Ghidorah, the Three-Headed Monster (San Daikaiju Chikiyu Saidai no Kessen, 1964)
Released by Classic Media; additional material: Japanese and U.S. versions, trailers, Eiji Tsuburaya documentary, commentary
Directed by Ishiro Honda
Starring Yosuke Natsuki, Yuriko Hoshi, Akiko Wakabayashi, Takashi Shimura, Hisaya Ito, Akihiko Hirata
For better or for worse, Ghidorah, the Three-Headed Monster made for the single biggest directional shift in the history of Godzilla films, as in this movie, the biggest, baddest, and meanest monster of them all began his unlikely transformation into a heroic, if not exactly all-around good dude.
Despite some very cool monster scenes and a fairly engaging human story, Ghidorah registers pretty low on my daikaiju-meter. As anyone who's read these reviews knows, in my book, giant monsters ought to be giant monsters; I was never fond of the anthropomorphizing of the critters, which became a trademark of the Godzilla series after Ghidorah. Toho's rationale—more specifically, Eiji Tsuburaya's and screenwriter Shinichi Sekizawa's—about the trend was, well, we've got to appeal to the younger set. Hey, I was the younger set in those days, and every member of the younger set I knew who enjoyed monster movies wanted his beasties big, bad, and impressive. Who knows...maybe for Japanese kids, this was just what oisha-san ordered. But for some of us, it felt like the beginning of the end, monster-wise.
Still and all, Ghidorah was—and is—an entertaining monster romp. In my old age, any Godzilla movie is an enjoyable movie, no matter what form it takes. Even Godzilla vs. Megalon has its charms, and that's saying something; in 1977, I took my little brother with me to the theater to see Godzilla vs. Megalon, and 33 years later, I don't think he's ever forgiven me for it. Some horrific experiences just imprint themselves on the youthful mind, you know? Some of us adapt, while others do not.
On the positive side, in Ghidorah, Godzilla is less the willful messiah than a monster doing what he does best: messing up other critters that transgress on his rightful territory. His first appearance is memorable: Under a peaceful, midnight blue sky, an ocean liner makes its way toward a pod of whales. Then, behind them, a telltale churning of the ocean hints that something monstrous is about to happen. Akira Ifukube's now-familiar score rises along with a dark, beastly shape, and with dorsal fins alight, Godzilla unleashes a stream of fiery death on the ship, which immediately bursts into flame. It's a great scene, one of Godzilla's best ever. And shortly thereafter, he makes landfall in the harbor district of Tokyo, followed by a handful of highly impressive daikaiju-rampage scenes.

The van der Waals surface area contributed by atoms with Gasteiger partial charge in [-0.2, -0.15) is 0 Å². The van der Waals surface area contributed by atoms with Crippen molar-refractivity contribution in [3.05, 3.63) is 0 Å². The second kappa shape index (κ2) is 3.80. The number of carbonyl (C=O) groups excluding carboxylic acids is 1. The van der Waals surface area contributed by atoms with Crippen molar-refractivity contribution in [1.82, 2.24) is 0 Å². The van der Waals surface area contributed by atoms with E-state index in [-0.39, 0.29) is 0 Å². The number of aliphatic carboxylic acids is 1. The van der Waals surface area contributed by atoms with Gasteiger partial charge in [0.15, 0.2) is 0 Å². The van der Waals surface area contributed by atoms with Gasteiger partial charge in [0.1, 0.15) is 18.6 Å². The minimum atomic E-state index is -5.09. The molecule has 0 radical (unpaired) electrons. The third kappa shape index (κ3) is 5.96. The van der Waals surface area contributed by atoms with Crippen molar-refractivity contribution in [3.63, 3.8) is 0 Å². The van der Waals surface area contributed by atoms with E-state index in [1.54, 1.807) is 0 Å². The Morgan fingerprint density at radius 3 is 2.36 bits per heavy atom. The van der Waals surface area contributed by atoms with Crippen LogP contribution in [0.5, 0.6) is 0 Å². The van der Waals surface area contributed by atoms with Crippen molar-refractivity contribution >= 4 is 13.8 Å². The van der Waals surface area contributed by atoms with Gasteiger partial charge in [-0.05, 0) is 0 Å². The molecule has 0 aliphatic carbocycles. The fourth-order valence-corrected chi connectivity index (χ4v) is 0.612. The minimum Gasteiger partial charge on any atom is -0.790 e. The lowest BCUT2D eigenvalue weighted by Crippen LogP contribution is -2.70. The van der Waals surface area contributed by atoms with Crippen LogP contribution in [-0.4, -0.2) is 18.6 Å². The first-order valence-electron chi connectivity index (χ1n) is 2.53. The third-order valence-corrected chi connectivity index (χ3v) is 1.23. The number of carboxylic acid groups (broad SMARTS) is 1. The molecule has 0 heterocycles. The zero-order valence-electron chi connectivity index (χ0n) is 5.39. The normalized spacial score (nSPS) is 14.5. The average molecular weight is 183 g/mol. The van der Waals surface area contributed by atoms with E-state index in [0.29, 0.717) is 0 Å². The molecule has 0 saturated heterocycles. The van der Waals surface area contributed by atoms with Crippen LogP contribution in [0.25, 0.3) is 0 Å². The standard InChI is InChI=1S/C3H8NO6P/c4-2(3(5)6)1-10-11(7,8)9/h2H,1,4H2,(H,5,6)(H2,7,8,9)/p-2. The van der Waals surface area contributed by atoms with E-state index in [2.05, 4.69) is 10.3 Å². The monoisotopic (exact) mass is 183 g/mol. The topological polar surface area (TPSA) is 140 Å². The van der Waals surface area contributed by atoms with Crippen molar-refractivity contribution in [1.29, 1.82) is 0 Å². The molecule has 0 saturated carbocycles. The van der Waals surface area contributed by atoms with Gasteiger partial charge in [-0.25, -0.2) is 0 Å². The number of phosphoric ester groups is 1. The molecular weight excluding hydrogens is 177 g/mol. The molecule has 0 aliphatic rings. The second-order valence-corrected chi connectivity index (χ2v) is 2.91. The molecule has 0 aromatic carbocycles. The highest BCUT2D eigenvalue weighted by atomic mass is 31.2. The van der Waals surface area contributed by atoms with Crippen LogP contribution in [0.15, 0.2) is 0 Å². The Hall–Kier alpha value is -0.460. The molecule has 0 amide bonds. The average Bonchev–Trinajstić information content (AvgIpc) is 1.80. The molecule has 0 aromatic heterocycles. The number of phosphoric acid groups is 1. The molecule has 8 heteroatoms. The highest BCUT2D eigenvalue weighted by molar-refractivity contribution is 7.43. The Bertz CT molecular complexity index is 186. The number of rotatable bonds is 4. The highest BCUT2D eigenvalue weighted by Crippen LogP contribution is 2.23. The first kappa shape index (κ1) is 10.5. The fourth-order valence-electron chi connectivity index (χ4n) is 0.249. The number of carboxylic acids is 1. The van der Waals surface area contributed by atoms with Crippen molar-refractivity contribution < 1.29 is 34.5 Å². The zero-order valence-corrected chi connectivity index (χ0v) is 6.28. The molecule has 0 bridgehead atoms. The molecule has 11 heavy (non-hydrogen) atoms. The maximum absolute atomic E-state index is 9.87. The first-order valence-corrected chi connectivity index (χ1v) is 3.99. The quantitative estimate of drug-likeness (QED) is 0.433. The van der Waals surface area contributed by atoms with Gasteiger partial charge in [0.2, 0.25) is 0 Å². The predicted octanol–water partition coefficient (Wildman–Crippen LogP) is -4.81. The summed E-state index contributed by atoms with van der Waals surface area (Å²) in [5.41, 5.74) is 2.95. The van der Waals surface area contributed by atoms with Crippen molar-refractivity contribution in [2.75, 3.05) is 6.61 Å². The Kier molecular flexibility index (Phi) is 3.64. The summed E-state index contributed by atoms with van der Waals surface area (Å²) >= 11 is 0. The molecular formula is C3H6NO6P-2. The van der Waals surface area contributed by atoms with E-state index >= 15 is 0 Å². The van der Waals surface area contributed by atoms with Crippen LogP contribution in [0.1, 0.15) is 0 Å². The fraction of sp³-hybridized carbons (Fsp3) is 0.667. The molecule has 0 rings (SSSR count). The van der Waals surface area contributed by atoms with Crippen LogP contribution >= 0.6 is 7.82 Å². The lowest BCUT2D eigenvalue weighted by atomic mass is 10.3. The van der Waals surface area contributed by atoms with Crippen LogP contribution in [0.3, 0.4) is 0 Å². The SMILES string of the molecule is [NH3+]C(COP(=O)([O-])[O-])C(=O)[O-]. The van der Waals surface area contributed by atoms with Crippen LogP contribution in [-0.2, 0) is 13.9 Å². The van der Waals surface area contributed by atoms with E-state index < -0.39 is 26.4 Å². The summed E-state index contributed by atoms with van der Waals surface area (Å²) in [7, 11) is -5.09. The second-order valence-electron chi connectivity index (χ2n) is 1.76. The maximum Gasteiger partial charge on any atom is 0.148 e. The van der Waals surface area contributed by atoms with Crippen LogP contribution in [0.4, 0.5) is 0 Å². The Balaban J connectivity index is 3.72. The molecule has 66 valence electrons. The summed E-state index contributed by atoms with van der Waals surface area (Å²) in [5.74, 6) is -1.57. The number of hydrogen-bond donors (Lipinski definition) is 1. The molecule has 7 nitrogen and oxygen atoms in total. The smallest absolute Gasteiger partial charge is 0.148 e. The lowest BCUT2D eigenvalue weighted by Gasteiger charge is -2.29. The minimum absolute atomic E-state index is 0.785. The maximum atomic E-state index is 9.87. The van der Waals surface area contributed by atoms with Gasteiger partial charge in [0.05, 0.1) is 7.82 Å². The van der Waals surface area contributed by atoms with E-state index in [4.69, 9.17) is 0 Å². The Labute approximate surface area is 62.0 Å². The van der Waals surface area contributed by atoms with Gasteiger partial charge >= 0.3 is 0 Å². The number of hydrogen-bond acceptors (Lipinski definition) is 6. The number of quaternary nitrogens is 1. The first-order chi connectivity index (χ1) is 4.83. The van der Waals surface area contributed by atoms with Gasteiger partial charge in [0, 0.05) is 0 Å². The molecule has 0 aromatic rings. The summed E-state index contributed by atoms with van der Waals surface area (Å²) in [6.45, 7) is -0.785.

Ah, if only the rest of the movie had been made in this mode.
Rodan's appearance from Mount Aso is impressive enough, but of all the monsters, he's the one who most rapidly devolves into class clown. The Rodan suit design is among the worst ever, a far cry from the evil-looking reptilian beast from his origin film. In the commentary that accompanies the U.S. version, author David Kalat makes a reasoned case for why the monster buffoonery could be taken as a good thing, particularly in that the associated financial boon assured a new Godzilla film from Toho every few months. Be that as it may, once the monsters start mixing it up, the movie becomes an oftentimes tedious wrestling match between rubber suits. For the rest of the Showa series, the majestic, fearsome, awe-inspiring moments so prevalent in the earlier films become fewer and farther between. As a kid, this didn't sit well with me, no sir, not at all, and though I love the Godzilla movies these days more than ever, I still can't help but cringe a little when I watch the ridiculous volleyball match between Godzilla and Rodan.
Ghidorah's birth and attack on Tokyo goes a ways toward setting things right, at least for a time. Many of the destruction scenes rate among Eiji Tsuburaya's most spectacular work, and Ghidorah's design really is awesome. He, at least, is played straight, even during the more comical battles.
Then there's the "conversation" between Godzilla, Rodan, and Mothra, as the big caterpillar attempts to convince the other two to join up as a tag team and whomp Ghidorah's twin-tailed ass. Obviously, there are those who find the scene humorous and even endearing. I, as you might surmise, am not one of them.
On this very nicely presented Classic Media DVD, we have both the original Japanese version and the dubbed U.S. version, which is more radically edited than one might expect upon viewing it without the original for comparison. Dramatically, some of the alterations work quite well, while others are completely superfluous. Lots of scenes are shuffled around, particularly those that involve Godzilla and Rodan's initial appearances; the Venusian prophetess (Akiko Wakabayashi) in the U.S. version becomes a Martian prophetess; and—quite inexplicably—much of Akira Ifukube's excellent score has been replaced by unremarkable film library music. However, a few changes are actually beneficial to the film, such as the deletion of a reprise of Mothra's song, which slows the pacing of the Japanese version down to a merciless crawl. And near the end of the film, during the scenes of Detective Shindo (Yosuke Natsuki) rescuing the prophetess/Princess Salno from killer Malness (Hisaya Ito), the sounds of the monster battle are heard in the background—which only makes sense, since they are obviously fighting in close proximity.
Like the rest of the Classic Media DVD Godzilla releases, this one is an absolute must for the avid Godzillaphile—whether you believe that Ghidorah is a classic among classics or the beginning of the devolution of a once-fearsome atomic horror.